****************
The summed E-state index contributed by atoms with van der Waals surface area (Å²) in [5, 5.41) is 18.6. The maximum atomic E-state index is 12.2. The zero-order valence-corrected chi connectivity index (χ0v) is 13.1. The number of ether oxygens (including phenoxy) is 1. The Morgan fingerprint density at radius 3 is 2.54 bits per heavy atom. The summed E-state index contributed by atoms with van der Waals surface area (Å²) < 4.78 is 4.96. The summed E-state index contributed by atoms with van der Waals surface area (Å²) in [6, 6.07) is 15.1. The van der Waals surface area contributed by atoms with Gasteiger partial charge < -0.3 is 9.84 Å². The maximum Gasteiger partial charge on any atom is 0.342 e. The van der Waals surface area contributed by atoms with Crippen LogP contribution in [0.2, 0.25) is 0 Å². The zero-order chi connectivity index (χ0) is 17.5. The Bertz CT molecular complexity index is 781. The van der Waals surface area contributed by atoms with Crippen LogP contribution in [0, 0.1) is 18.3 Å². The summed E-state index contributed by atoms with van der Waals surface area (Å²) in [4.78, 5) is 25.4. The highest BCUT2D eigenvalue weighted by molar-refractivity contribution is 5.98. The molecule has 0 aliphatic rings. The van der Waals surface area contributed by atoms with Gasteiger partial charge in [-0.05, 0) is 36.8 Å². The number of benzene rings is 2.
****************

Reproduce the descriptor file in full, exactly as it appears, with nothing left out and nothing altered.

The summed E-state index contributed by atoms with van der Waals surface area (Å²) in [5, 5.41) is 18.6. The maximum atomic E-state index is 12.2. The zero-order valence-corrected chi connectivity index (χ0v) is 13.1. The number of ether oxygens (including phenoxy) is 1. The Morgan fingerprint density at radius 3 is 2.54 bits per heavy atom. The summed E-state index contributed by atoms with van der Waals surface area (Å²) < 4.78 is 4.96. The summed E-state index contributed by atoms with van der Waals surface area (Å²) in [6, 6.07) is 15.1. The van der Waals surface area contributed by atoms with Gasteiger partial charge < -0.3 is 9.84 Å². The maximum Gasteiger partial charge on any atom is 0.342 e. The van der Waals surface area contributed by atoms with Crippen LogP contribution in [0.2, 0.25) is 0 Å². The zero-order chi connectivity index (χ0) is 17.5. The Bertz CT molecular complexity index is 781. The van der Waals surface area contributed by atoms with Crippen LogP contribution in [0, 0.1) is 18.3 Å². The summed E-state index contributed by atoms with van der Waals surface area (Å²) in [4.78, 5) is 25.4. The highest BCUT2D eigenvalue weighted by molar-refractivity contribution is 5.98. The molecule has 0 aliphatic rings. The van der Waals surface area contributed by atoms with Gasteiger partial charge in [-0.05, 0) is 36.8 Å². The number of benzene rings is 2.